Sweet, plum, brown sugar, dark chocolate, & cereal with medium body. Fair Trade, Organic.
Producer: Empresa de Servicios Multiples Cafetalera
Locale: Peña Blanca, Cortes, near to Yojoa Lake in the Santa Barbara Mountains
Genetic Varieties: Ihcafe 90, Lempira, Pacas, Catuai, and Bourbon
Originally, the CIELITO LINDO farmers were organized as an informal group, but in 2014 the CIELITO LINDO coffee farmers decided to be legally organized, and started to be a recognized organization in the coffee world, taking advantage of the fame taken by the specialty coffee producers in Cielito Lindo area and also taking advantage of the support given by Exportadora San Vicente with the organization and marketing.
Well-rounded, juicy and sweet with notes of caramel, citrus, stone fruit, & spice.
Genetic Varieties: Bourbon
Rwanda: The full name of Sholi, Abateraninkunga ba Sholi Cooperative, meaning “Mutual Assistance”, speaks to its members working together to improve both their coffee and the greater community. Sholi was borne out of a woman’s association called “Kundwa”, which means “love” in Kinyarwanda. Nearly half of Sholi’s 386 members are women, including 2 of 5 board members.
Burundi: In 2012 Angele Ciza and Consolata Ndayishimiye decided to go into the coffee business together. They purchased 7 washing stations that had been part of an old government-run program, with the idea of working in close partnership with growers so they could process and export Burundi’s best coffees. The pride and satisfaction Angele (who now solely runs the operation) takes in the company comes through in the excitement she has for forging friendships with her buyers.
Grapefruit, berry, and cocoa with juicy body. Fair Trade, Organic. This incredible coffee is our current choice for espresso. We love it’s fruity, jamminess!
Producer: Adipy Cooperative
Genetic Varieties: Caturra, Bourbon, Catuai & Pache
ADIPY is one of four cooperatives that come together to form the Coordinadora de Organizaciones de Desarrollo de Concepcion Huista (CODECH) collective. CODECH’s members represent the Popti, Mam, and Q’anjob’al branches of the Mayan family. This particular coffee is one of the most exciting from Guatemala we’ve ever tasted!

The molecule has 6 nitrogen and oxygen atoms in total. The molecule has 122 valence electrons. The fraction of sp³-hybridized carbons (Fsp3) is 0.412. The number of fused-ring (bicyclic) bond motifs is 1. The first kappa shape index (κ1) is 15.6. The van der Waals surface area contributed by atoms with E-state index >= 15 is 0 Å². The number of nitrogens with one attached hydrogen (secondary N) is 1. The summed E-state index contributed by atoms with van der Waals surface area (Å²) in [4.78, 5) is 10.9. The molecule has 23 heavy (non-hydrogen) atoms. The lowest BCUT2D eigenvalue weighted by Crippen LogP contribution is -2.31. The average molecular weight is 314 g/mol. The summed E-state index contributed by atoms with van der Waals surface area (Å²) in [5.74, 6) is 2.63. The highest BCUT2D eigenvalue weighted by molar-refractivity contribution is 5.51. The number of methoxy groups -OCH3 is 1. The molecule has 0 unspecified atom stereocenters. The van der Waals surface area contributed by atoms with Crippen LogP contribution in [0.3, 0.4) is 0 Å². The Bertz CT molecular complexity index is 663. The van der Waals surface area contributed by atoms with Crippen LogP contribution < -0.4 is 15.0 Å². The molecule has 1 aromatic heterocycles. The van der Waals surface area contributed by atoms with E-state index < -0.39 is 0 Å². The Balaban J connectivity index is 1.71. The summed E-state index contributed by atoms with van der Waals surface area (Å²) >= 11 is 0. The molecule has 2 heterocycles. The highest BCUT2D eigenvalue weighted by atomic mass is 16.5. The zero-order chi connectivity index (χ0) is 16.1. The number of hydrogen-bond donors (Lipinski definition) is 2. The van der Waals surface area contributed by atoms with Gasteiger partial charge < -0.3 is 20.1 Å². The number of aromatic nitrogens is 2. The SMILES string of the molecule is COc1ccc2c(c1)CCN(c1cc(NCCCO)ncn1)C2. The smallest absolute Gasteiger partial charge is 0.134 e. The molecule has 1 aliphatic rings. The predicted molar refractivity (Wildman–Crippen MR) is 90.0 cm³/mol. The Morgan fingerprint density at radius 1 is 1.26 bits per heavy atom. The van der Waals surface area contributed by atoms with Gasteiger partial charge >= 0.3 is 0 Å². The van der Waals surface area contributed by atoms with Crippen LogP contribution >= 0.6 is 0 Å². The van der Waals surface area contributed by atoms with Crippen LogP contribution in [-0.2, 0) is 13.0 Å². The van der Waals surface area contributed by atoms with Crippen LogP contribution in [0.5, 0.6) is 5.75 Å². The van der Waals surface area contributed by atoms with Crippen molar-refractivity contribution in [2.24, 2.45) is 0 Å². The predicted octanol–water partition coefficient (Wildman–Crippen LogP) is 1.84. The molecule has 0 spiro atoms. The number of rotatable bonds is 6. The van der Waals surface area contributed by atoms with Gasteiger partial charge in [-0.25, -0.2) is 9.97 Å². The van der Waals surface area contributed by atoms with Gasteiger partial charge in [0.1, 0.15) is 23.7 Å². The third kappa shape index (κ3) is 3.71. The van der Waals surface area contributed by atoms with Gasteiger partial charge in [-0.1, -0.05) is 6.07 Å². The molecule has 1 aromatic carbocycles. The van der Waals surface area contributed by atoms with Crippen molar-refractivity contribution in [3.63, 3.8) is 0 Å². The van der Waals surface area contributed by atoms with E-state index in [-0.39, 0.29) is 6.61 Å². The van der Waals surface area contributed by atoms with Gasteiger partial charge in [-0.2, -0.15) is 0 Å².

Melon and berry sweetness, tobacco, peppery finish with medium body.
Producer: 300 families from the Danu ethnic group
Genetic Varieties: 95% Catuai & 5% Catuai
Myaing means “tasty”, and the story is that many years ago, a powerful king stopped in this town to grab a bite to eat. When he finished the meal, he said it was really tasty. The people in the area said, “Thanks, King! We’re all about the tasty” (this, of course, is a paraphrase).
The people of Myaing have been described as generous hosts who manage a perfect balance of hospitality, humor and professionalism. They take exceptional care of their coffee plants, and they take meticulous care with the drying. Over the last few years the people of Myaing have decided to take their coffee to the next level. Extra cash from specialty coffee sales has helped purchase chairs for the local school and has normalized cash flow in households. Going forward, the coffee working group hopes to build their own warehouse so they can control the environment in which their coffee is stored.
Sweet, floral, orange, cranberry, & cacao. Fair Trade.
Farm: El Jardin
Genetic Variety: Caturra
We are absolutely loving this decaf. It's a stunner! Medium body and acidity with notes of brown sugar, dark chocolate, and citrus. Swiss Water Process. Fair Trade, Organic.
Producer: Muungano Cooperative
Founded in 2009, Muungano coop is comprised of around 4,400 smallholder farmers, nearly half of them women. Gender justice is a principal focus of the members, as is integrating farmers from different ethnic groups into the operation. The word “Muungano” actually means “Togetherness” in the Swahili language. Despite the many challenges faced by coffee producers in the DRC, the co-op members are remarkably focused, professional, and upbeat. Muungano cooperative members are remarkable for their eagerness to learn what they can to deepen commercial relationships and improve the quality of their production. A visit to Muungano is a great reminder of how hard these growers work to produce their coffee – often with incredibly limited infrastructure, and in very difficult circumstances.